Benghazi suspect indicted on new charges

A Libyan militant captured by U.S. special forces in June for his alleged role in the 2012 Benghazi attacks was indicted on new charges Tuesday, including crimes punishable by the death penalty. 

Ahmed Abu Khattala, 43, faces an 18-count grand jury indictment, including multiple counts of murder, the Justice Department announced in a statement. 


Khattala is the the first militant to be prosecuted for the Benghazi attack, which resulted in the deaths of four Americans, including the U.S. Ambassador to Libya, Christopher Stevens. 

"These additional charges reflect Ahmed Abu Khattalah’s integral role in the attack on U.S. facilities in Benghazi, which led to the deaths of four brave Americans,” said Attorney General Eric Holder in the statement. 

Prosecutors say Khattala was the leader of an Islamic extremist militia group that carried out the attacks on the U.S. diplomatic compound and nearby CIA annex that resulted in Steven's death, and those of U.S. government personnel Sean Smith, Tyrone Woods and Glen Doherty.

According to the indictment, Khattala conspired with others to attack the facilities, kill U.S. citizens, destroy buildings and other property, and plunder materials including documents, maps and computers containing sensitive information.

The new charges that could carry death sentences include one count of murder of an international protected person and three counts of murder of an officer and employee of the U.S.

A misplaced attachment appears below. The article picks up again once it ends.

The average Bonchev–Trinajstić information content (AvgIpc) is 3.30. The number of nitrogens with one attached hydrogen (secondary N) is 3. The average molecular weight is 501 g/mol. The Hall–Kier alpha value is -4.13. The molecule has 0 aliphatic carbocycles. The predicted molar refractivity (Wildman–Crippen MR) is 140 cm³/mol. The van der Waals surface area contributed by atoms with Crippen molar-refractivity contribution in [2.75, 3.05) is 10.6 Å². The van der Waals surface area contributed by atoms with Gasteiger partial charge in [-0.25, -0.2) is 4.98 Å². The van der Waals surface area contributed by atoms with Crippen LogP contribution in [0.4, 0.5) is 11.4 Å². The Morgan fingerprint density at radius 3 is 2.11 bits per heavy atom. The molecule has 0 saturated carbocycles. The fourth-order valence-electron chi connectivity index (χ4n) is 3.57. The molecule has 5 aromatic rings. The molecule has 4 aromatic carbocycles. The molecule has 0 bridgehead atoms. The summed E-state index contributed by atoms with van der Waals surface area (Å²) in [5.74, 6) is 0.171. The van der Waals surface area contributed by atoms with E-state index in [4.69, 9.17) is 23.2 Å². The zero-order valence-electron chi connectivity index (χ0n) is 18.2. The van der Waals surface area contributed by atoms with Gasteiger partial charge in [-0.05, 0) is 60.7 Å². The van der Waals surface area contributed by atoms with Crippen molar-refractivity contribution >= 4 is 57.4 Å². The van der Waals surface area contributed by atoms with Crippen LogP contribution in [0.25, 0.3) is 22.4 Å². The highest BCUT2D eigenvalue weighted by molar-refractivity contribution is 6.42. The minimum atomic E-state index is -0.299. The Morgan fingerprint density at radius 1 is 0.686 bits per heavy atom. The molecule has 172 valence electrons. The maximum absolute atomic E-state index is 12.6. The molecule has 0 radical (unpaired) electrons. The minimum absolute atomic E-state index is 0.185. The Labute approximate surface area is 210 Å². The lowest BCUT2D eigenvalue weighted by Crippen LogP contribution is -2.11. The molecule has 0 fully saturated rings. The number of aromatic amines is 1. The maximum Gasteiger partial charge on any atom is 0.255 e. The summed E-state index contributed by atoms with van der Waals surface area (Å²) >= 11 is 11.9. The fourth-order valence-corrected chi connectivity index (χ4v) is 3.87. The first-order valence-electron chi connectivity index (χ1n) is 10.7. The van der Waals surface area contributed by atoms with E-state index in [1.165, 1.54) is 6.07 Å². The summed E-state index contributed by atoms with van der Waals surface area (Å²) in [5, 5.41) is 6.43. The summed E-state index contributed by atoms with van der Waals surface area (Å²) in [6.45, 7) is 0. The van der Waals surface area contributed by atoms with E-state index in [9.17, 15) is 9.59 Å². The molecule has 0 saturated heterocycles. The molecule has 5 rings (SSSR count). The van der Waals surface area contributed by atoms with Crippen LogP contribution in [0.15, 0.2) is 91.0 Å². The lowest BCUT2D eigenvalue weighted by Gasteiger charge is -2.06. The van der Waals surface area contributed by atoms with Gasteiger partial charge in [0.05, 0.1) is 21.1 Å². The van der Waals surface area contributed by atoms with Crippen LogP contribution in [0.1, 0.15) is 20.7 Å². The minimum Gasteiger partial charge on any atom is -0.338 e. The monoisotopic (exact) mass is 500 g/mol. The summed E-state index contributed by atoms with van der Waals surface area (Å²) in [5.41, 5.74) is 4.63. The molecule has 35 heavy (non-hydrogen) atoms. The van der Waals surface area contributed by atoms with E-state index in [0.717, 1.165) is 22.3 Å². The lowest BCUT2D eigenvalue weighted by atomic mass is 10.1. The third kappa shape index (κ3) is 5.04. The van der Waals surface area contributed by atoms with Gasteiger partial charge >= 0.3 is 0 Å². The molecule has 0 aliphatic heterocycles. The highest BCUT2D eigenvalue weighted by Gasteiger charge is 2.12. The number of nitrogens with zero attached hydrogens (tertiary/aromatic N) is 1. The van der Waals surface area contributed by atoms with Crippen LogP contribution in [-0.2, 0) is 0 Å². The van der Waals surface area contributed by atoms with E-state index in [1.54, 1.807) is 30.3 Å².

Khattala is also charged with four counts of killing a person in the course of an attack on a federal facility involving the use of a firearm and a dangerous weapon, and two counts of maliciously damaging and destroying U.S. property by means of fire and an explosive causing death. 

One of Khattala's public defenders, Michelle Peterson, said Tuesday, "It is important to remember that an indictment is merely a set of allegations or charges, it is not evidence." 

"We will vigorously defend Mr. Abu Khatallah in court where the government will be forced to prove his guilt, based upon actual evidence," she added. 

Khattala is due to be arraigned on the new charges at a hearing on Oct. 20 in Washington. At an earlier hearing, Khattala pleaded not guilty to a terrorism conspiracy charge. 

Khattala is in custody at a detention facility in Alexandria, Virginia, according to The Associated Press.